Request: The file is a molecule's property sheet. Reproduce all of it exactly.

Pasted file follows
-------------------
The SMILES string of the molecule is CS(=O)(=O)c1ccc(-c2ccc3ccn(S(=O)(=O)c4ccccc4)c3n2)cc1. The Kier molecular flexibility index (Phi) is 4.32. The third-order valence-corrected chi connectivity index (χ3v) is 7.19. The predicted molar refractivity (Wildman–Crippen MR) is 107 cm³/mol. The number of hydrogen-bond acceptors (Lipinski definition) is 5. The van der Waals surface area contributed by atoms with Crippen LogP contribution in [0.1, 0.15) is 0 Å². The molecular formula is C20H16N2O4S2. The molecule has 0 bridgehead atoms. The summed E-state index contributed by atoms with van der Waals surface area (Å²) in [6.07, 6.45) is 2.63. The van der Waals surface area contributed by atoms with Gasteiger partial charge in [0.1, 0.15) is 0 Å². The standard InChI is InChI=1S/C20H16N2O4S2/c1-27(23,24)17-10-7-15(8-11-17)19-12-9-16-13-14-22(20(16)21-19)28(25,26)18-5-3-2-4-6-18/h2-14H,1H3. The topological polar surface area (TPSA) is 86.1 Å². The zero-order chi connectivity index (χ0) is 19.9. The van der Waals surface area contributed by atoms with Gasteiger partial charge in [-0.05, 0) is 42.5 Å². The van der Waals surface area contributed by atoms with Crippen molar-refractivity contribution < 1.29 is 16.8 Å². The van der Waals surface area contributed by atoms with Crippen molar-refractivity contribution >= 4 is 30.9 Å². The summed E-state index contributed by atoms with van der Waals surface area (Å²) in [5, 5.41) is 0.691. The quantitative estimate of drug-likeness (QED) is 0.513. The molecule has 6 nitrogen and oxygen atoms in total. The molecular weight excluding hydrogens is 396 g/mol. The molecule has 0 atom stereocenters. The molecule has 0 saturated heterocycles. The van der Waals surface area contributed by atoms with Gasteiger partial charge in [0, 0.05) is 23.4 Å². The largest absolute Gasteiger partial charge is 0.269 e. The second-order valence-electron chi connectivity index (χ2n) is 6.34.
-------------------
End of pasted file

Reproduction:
The SMILES string of the molecule is CS(=O)(=O)c1ccc(-c2ccc3ccn(S(=O)(=O)c4ccccc4)c3n2)cc1. The Kier molecular flexibility index (Phi) is 4.32. The third-order valence-corrected chi connectivity index (χ3v) is 7.19. The predicted molar refractivity (Wildman–Crippen MR) is 107 cm³/mol. The number of hydrogen-bond acceptors (Lipinski definition) is 5. The van der Waals surface area contributed by atoms with Crippen LogP contribution in [0.1, 0.15) is 0 Å². The molecular formula is C20H16N2O4S2. The molecule has 0 bridgehead atoms. The summed E-state index contributed by atoms with van der Waals surface area (Å²) in [6.07, 6.45) is 2.63. The van der Waals surface area contributed by atoms with Gasteiger partial charge in [0.1, 0.15) is 0 Å². The standard InChI is InChI=1S/C20H16N2O4S2/c1-27(23,24)17-10-7-15(8-11-17)19-12-9-16-13-14-22(20(16)21-19)28(25,26)18-5-3-2-4-6-18/h2-14H,1H3. The topological polar surface area (TPSA) is 86.1 Å². The zero-order chi connectivity index (χ0) is 19.9. The van der Waals surface area contributed by atoms with Gasteiger partial charge in [-0.05, 0) is 42.5 Å². The van der Waals surface area contributed by atoms with Crippen molar-refractivity contribution < 1.29 is 16.8 Å². The van der Waals surface area contributed by atoms with Crippen molar-refractivity contribution >= 4 is 30.9 Å². The summed E-state index contributed by atoms with van der Waals surface area (Å²) in [5, 5.41) is 0.691. The quantitative estimate of drug-likeness (QED) is 0.513. The molecule has 6 nitrogen and oxygen atoms in total. The molecular weight excluding hydrogens is 396 g/mol. The molecule has 0 atom stereocenters. The molecule has 0 saturated heterocycles. The van der Waals surface area contributed by atoms with Gasteiger partial charge in [0, 0.05) is 23.4 Å². The largest absolute Gasteiger partial charge is 0.269 e. The second-order valence-electron chi connectivity index (χ2n) is 6.34.